RAMALLAH (Ma'an) -- Senior PLO official Hanan Ashrawi called Saturday on the Palestinian Authority to stop blocking access to news websites that report critically of President Mahmoud Abbas.
Ashrawi said the government had no legal authority to instruct Internet service providers
to censor the Web and denounced the move as a violation of freedom of expression in Palestine.
The Palestinian Authority began blocking access
in February to eight websites considered loyal to a rival of Abbas, according to officials who oppose the decision. On Thursday, communications minister Mashour Abu Daka announced his resignation after criticizing the initiative.
"Palestine should not promote censorship, whether on the Internet or in other forms of communication," Ashrawi said.
She called the new initiative "in complete contradiction to the principles of the (Palestinian) Basic Law."
The plan to block the eight websites, first disclosed Monday, has embarrassed Palestinian officials and sparked criticism
from the United States, its largest financial backer. A State Department spokeswoman said US officials were concerned and raising the issue with the Palestinian Authority.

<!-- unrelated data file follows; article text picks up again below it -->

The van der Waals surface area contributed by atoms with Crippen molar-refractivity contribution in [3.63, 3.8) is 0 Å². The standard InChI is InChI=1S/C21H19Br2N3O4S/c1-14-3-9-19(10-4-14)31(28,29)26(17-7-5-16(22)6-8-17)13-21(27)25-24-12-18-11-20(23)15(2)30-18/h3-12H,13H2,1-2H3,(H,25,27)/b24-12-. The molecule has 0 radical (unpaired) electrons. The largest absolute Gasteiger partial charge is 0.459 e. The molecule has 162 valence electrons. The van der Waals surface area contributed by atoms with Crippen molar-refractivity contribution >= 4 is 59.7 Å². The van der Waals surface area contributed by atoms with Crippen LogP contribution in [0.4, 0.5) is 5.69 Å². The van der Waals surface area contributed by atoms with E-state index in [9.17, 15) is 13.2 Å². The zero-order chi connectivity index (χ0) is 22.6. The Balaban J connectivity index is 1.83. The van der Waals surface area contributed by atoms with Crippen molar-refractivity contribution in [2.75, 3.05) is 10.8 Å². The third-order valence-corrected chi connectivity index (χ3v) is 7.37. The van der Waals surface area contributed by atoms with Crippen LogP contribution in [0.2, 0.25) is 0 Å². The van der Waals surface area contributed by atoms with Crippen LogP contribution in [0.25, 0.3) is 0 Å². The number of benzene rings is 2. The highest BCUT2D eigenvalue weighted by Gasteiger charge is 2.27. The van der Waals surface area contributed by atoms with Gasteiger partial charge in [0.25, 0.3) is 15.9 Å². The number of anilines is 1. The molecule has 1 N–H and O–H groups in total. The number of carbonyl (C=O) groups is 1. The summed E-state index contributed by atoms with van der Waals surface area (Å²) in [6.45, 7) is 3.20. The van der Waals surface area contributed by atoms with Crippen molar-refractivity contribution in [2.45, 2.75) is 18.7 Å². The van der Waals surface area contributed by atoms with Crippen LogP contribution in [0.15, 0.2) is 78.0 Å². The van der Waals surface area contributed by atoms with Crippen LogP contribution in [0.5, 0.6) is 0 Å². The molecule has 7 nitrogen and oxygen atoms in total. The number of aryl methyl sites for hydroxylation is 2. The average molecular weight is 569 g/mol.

"Unfortunately, these recent acts undermine our efforts to create a Palestinian democratic pluralistic and tolerant society based on the rule of law," Ashrawi said.
"It is imperative that we safeguard the freedom of expression, access to information and all other fundamental human rights of the Palestinian people," she said, adding that they are also essential components in the struggle against Israeli occupation and repression.
Other Palestinian officials said they were astonished
to hear of the blocking.
Eyad Sarraj, the head of a commission to implement a unity deal between Fatah and Hamas, said Thursday that in light of pro-democracy protests across the region, "we expect more openness to the world, yet there are others who want to take us backwards."
He added: "The Palestinian people have struggled and are still struggling for their freedom. They should not be rewarded with more siege and suppression -- especially not by their own people."
News of the minister's resignation
late Thursday fueled speculation that he was quitting in protest or was forced out after criticizing the initiative. Abu Daka says he decided to quit weeks ago but PA Prime Minister Salam Fayyad only accepted the resignation Thursday.
Hours earlier, he told local radio the attorney general's decision was no less serious than financial wrongdoing. "Withholding information from the public is a form of corruption," he said, adding that "What's happening now is an attempt to play them for fools."
In Jerusalem, a Palestinian Authority spokesman denied the government had new plans to censor the Web, but he acknowledged "legislative gaps" that leave some media vulnerable.